Sunday, February 10, 2008

2008 Edition NAHBS...

Well, it's that time of year again when frame builders from across the lands converge on one common spot to show off what they've created. I didn't choose to go this year. At one point, I was a little bummed I didn't go - not necessarily for the bikes, but to hang out with old friends and folks I've been conversing with recently. There is a plethora of websites with photos that can put me there.

Bikeradar.com has Gary Boulanger in attendance recording the happenings with pen and digital camera. Cyclingnews.com is present with a multitude of photos. You can even download 53mb worth of photos from Clockwork Bikes' website - which I did to have my own virtual "walk-through" of the show. Bikeportland.org also has a great set of photos on Flickr.

There are a lot of really cool bikes there. However, there are also a lot of very gaudy frames. The concept of something made by hand taken to extremes. Maybe it's because I am a fan of simiplicity, but I'm not digging the super intricate lugwork. Sure, someone put a lot of time into creating those frames, but it just ain't my bag baby. Maybe that's the reason some of these frame makers have multiple year waiting lists - all their time is spent on one-off trailer queens. Something to think about.

A couple of other photos I saw that left me scratching my head:

An example of a tig-welded seat tube junction. Huh? How did that guy even get entry into the show?
Big obnoxious dropouts. Seems some folks have taken Vanilla's elegant dropouts to extremes.


A disc brake rotor mounted to a left crank arm with caliper mounted to the down tube - on a fixie no less.

I didn't quite get this seat stay bridge. And you think they could find a coffee shop other than starbux.


As much as I like a blue/orange color combo and Retrotec's bikes, their triple top tube frame ... looks like a ladder.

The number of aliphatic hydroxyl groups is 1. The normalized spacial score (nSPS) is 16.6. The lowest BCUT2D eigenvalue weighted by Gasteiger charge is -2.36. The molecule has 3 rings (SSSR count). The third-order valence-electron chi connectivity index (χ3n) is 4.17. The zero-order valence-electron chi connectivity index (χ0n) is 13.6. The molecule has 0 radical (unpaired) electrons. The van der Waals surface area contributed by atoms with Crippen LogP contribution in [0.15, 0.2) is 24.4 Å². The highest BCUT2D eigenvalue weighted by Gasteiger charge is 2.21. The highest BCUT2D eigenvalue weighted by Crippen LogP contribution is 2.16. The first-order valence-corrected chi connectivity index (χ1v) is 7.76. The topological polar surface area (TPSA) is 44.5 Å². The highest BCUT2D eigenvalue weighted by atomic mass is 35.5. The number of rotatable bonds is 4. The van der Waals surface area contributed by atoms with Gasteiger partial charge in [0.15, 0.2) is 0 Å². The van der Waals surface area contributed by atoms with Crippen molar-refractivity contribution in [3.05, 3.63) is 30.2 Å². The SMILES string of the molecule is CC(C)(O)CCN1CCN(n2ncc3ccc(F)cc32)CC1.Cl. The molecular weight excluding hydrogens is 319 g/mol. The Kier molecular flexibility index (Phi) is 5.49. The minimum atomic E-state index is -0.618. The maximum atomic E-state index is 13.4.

Words escape me on this frame.


Sometimes I believe just because you can doesn't mean you should.

What was cool:

Wooden rims.
 

The super sano naked frame of Richard Sachs.


Rick Hunter's suspension frame was very elegant.

This Bruce Gordon was oh so right.


A modern LD stem by Groovy.


I think that trying to find "things" that are cool at the show may be overshadowed by the "concepts" that are cool. The one prevailing bike concept (I hesitate to label "concept" because it should be well beyond the conceptual stage) that is very cool is the bike that is not designed to go fast. The bike that is meant to be ridden from here to there and back. The bike that is fun to ride and can carry something besides the rider. The bike that is so fun to ride that you don't want to drive your car. There were a lot of them at this show. I believe that this is the show and the folks who will help drive the movement to get people out of their car and on their bike for that weekend trip to the market, to the video rental store, to the post office, to the park for a picnic lunch... These frame builders are the guys who are going to make bikes cool again.

(What's playing: Well, it's 2:00 so it's gotta be KWMR because my kid will be on the radio with his selection of 5 songs.)